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Hofstra Law Review

Abstract

Two perceptions, right or wrong, of international law illegality on the part of the United States have arisen in the last few years with regard to both the use of military force in Iraq and to global warming. The first perception is that the United States invaded Iraq illegally to secure a significant source of foreign oil. The second perception is that the United States ignores the letter and spirit of the evolving international climate change regime to reduce greenhouse gas ("GHG") emissions.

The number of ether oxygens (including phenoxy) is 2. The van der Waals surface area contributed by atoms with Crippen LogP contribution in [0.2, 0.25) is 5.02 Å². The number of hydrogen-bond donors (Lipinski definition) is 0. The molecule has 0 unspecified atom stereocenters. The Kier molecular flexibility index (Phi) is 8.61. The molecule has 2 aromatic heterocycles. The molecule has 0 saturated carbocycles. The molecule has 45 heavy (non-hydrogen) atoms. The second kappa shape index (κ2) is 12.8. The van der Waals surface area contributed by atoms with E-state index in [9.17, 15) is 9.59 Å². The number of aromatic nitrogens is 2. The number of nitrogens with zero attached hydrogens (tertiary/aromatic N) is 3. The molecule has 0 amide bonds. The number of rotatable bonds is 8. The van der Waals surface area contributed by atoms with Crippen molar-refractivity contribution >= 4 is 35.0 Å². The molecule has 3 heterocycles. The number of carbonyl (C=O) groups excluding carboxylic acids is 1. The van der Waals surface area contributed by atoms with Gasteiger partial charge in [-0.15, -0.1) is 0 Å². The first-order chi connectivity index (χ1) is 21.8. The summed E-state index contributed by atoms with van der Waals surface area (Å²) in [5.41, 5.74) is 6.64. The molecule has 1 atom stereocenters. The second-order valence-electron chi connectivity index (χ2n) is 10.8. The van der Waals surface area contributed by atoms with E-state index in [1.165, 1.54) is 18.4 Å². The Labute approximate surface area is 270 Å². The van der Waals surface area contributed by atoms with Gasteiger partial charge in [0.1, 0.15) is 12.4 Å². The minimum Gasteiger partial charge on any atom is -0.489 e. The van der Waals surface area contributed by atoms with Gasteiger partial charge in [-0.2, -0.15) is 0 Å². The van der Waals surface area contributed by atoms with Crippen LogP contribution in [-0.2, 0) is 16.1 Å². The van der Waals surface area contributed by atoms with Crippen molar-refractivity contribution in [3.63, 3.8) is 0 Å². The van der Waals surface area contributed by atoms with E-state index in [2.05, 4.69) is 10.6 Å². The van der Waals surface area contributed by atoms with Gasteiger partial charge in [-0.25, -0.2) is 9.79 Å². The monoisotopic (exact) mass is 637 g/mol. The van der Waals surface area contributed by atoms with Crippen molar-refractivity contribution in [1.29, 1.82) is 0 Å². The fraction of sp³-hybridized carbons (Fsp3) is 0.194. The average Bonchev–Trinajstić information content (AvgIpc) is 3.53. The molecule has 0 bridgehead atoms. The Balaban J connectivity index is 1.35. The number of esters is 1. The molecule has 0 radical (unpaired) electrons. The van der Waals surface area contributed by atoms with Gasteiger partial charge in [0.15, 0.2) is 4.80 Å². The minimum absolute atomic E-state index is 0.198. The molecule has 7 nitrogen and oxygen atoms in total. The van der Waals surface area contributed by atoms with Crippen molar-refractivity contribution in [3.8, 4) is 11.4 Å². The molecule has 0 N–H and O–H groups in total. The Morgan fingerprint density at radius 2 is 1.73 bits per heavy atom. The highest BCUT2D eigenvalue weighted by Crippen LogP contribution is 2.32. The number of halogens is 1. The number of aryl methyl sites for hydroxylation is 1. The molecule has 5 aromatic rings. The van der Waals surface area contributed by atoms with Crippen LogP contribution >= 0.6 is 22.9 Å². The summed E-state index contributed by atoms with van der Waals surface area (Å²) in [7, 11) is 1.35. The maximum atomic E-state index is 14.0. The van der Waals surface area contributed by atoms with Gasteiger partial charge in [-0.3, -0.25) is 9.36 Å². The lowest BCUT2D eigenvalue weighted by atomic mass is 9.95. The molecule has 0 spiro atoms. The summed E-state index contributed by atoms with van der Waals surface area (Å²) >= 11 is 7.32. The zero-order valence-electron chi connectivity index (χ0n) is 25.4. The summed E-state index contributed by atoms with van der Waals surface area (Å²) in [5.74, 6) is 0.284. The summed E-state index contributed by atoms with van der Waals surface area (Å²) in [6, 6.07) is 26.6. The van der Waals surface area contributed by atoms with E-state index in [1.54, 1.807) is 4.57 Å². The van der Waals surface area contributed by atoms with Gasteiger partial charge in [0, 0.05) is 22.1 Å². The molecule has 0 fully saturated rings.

Both perceptions of international law illegality directly reflect the domestic growth energy policy of the United States that is anchored by a present and future reliance almost exclusively on fossil fuels (oil, coal and natural gas), which both emit GHG and contribute to the dependence of the United States on foreign oil.' Those perceptions of illegality could be fully cured by an aggressive use of existing domestic law to revive the nuclear power industry in the United States to replace its fossil fuelbased electric supply. This would put the United States in compliance with the climate change regime (whether or not it ever participates in it) and would help both to greatly reduce the dependence of the United States on foreign oil as a factual matter and to eliminate the perception that it uses force to secure foreign oil sources as a policy matter. In turn, the benefits of removing perceptions of international law illegality ought to play a significant and positive role in weighing the benefits and costs of future domestic nuclear energy production.

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